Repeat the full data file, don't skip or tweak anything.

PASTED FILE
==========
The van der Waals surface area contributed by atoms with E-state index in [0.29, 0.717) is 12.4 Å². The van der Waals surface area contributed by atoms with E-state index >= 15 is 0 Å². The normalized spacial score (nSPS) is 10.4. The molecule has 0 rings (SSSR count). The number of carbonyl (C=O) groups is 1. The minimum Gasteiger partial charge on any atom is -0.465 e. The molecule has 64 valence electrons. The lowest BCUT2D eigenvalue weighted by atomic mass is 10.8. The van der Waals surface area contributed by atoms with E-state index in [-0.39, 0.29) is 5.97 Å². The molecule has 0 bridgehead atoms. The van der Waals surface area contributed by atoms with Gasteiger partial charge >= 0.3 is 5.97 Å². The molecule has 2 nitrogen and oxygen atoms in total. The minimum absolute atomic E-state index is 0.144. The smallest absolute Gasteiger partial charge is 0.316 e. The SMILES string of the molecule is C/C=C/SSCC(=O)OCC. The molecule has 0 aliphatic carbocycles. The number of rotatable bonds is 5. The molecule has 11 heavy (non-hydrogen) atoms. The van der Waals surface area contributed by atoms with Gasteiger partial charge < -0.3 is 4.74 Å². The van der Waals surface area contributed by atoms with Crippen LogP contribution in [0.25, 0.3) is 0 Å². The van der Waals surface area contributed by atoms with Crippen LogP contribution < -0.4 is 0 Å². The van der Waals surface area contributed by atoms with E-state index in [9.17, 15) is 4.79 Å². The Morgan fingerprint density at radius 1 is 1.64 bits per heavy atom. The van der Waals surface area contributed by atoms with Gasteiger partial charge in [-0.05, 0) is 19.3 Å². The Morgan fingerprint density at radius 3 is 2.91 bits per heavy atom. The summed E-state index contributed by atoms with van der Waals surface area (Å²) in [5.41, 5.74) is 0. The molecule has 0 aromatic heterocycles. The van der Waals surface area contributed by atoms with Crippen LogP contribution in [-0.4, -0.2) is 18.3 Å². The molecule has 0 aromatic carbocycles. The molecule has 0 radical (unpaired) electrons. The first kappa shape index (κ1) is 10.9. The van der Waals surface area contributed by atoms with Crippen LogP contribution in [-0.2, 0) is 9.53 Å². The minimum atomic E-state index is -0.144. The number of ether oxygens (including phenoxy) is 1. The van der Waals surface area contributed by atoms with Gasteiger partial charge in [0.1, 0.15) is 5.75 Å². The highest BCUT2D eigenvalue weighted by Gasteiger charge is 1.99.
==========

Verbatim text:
The van der Waals surface area contributed by atoms with E-state index in [0.29, 0.717) is 12.4 Å². The van der Waals surface area contributed by atoms with E-state index >= 15 is 0 Å². The normalized spacial score (nSPS) is 10.4. The molecule has 0 rings (SSSR count). The number of carbonyl (C=O) groups is 1. The minimum Gasteiger partial charge on any atom is -0.465 e. The molecule has 64 valence electrons. The lowest BCUT2D eigenvalue weighted by atomic mass is 10.8. The van der Waals surface area contributed by atoms with E-state index in [-0.39, 0.29) is 5.97 Å². The molecule has 0 bridgehead atoms. The van der Waals surface area contributed by atoms with Gasteiger partial charge >= 0.3 is 5.97 Å². The molecule has 2 nitrogen and oxygen atoms in total. The minimum absolute atomic E-state index is 0.144. The smallest absolute Gasteiger partial charge is 0.316 e. The SMILES string of the molecule is C/C=C/SSCC(=O)OCC. The molecule has 0 aliphatic carbocycles. The number of rotatable bonds is 5. The molecule has 11 heavy (non-hydrogen) atoms. The van der Waals surface area contributed by atoms with Gasteiger partial charge < -0.3 is 4.74 Å². The van der Waals surface area contributed by atoms with Crippen LogP contribution in [0.25, 0.3) is 0 Å². The van der Waals surface area contributed by atoms with Crippen LogP contribution < -0.4 is 0 Å². The van der Waals surface area contributed by atoms with E-state index in [9.17, 15) is 4.79 Å². The Morgan fingerprint density at radius 1 is 1.64 bits per heavy atom. The van der Waals surface area contributed by atoms with Gasteiger partial charge in [-0.05, 0) is 19.3 Å². The Morgan fingerprint density at radius 3 is 2.91 bits per heavy atom. The summed E-state index contributed by atoms with van der Waals surface area (Å²) in [5.41, 5.74) is 0. The molecule has 0 aromatic heterocycles. The van der Waals surface area contributed by atoms with Crippen LogP contribution in [-0.4, -0.2) is 18.3 Å². The molecule has 0 aromatic carbocycles. The molecule has 0 radical (unpaired) electrons. The first kappa shape index (κ1) is 10.9. The van der Waals surface area contributed by atoms with Crippen LogP contribution in [-0.2, 0) is 9.53 Å². The minimum atomic E-state index is -0.144. The number of ether oxygens (including phenoxy) is 1. The van der Waals surface area contributed by atoms with Gasteiger partial charge in [0.1, 0.15) is 5.75 Å². The highest BCUT2D eigenvalue weighted by Gasteiger charge is 1.99.